WikiLeaks, Part I: Journalism and national secrets

In a nutshell: the Pentagon says that 22-year-old Army intelligence specialist, Bradley Manning leaked 260,000 classified cables to WikiLeaks, and it’s worried that WikiLeaks is going to publish them. Manning, who was stationed in Baghdad, was arrested about three weeks ago and is being held in Kuwait, according to The Daily Beast.  The Pentagon is hunting WikiLeaks founder Julian Assange, who is staying away from U.S. soil. Since WikiLeaks hasn’t yet published the cables, Assange isn’t a U.S. citizen, and the operation is based outside the United States, the U.S. government has little leverage and “just wants to talk.”

Meanwhile, the hunt has the blogosphere buzzing and Twitter ticking multiple times each minute. Mainstream media, from the New Yorker to the Guardian to the Columbia Journalism Review have also picked up on the story, which raises issues of freedom of the press, limits, and who counts as press

Does WikiLeaks do journalism?

That’s the question that comes up repeatedly in discussion of the traditional journalism of the Fourth Estate and the new media/alternative media/blogger/citizen journalist universe of the still-emerging Fifth Estate. WikiLeaks lives in cyberspace, something more than a blog and less than, or at least different from, a news site.

Assange created WikiLeaks as a hyper-encrypted safe space for leakers. He told the New Yorker that it would be particularly useful to people in countries with authoritarian governments, especially in countries of China, Russia and Central Eurasia. Targets of its revelations include a British bank, Kenyan politicos, and the Church of Scientology. WikiLeaks has been banned in China, and has won an award from Amnesty International. Its most widely-viewed production is the Collateral Murder video, “a classified US military video depicting the indiscriminate slaying of over a dozen people in the Iraqi suburb of New Baghdad — including two Reuters news staff.” The New Yorker’s June 7 edition has a fascinating account of the cloak-and-dagger operation in Iceland as Assange and his team double-checked and prepared that footage for release.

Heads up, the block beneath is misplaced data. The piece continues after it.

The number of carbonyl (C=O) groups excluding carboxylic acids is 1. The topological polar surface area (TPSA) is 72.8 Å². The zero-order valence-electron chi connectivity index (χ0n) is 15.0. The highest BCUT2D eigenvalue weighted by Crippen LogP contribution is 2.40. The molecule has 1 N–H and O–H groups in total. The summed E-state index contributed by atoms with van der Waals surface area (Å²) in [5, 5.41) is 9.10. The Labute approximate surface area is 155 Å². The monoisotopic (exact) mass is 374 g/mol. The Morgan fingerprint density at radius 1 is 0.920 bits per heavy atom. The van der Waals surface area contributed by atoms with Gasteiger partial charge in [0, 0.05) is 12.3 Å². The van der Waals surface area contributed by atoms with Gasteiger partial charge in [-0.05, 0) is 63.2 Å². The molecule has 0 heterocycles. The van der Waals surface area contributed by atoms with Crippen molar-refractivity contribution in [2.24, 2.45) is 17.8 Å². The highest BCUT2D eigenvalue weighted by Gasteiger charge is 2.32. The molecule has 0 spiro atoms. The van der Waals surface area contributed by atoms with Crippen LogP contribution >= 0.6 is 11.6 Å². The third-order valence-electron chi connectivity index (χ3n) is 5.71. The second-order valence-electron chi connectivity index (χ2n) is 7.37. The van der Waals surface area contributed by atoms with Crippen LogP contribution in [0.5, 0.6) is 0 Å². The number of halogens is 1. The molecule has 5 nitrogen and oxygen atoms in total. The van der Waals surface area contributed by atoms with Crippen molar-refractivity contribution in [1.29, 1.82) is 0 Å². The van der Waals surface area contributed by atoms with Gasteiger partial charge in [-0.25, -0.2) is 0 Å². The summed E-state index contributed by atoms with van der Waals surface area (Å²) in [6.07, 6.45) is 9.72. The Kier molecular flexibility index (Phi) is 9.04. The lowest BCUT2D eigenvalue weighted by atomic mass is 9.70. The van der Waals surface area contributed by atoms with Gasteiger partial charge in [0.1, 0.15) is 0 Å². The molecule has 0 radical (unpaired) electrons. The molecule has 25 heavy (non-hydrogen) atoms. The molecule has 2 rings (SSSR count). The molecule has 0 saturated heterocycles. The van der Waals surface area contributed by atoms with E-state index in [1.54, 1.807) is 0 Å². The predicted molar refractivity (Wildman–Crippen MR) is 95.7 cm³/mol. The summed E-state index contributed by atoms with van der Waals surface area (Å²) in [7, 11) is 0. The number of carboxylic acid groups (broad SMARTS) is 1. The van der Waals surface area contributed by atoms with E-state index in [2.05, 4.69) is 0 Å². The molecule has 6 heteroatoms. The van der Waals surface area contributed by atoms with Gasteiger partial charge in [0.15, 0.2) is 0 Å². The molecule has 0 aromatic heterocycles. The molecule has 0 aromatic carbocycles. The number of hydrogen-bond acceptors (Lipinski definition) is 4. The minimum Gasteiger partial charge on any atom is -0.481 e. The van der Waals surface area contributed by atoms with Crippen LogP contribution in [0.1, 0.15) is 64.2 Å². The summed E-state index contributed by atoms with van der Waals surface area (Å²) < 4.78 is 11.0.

On its website, WikiLeaks claims to be “a media organization” and says it “is afforded press protections in countries that have such protections.” If WikiLeaks is part of the press, then it may have substantially more legal protection than, say, a political advocacy group.

WikiLeaks describes its process of testing materials it receives for authenticity:

WikiLeaks staff examine all documents and label any suspicions of inauthenticity based on a forensic analysis of the document, means, motive and opportunity, cost of forgery, what the authoring organization claims and so on. …

WikiLeaks believes that best way to truly determine if a story is authentic, is not just our expertise, but to provide the full source document to the broader community – and particularly the community of interest around the document. …

Journalists and governments are often duped by forged documents. It is hard for most reporters to outsmart the skill of intelligence agency frauds. WikiLeaks, by bringing the collective wisdoms and experiences of thousands to politically important documents will unmask frauds like never before.

In the New Yorker interview, Assange said the mission of WikiLeaks was to expose injustice, but also described what he called its practice of “scientific journalism:”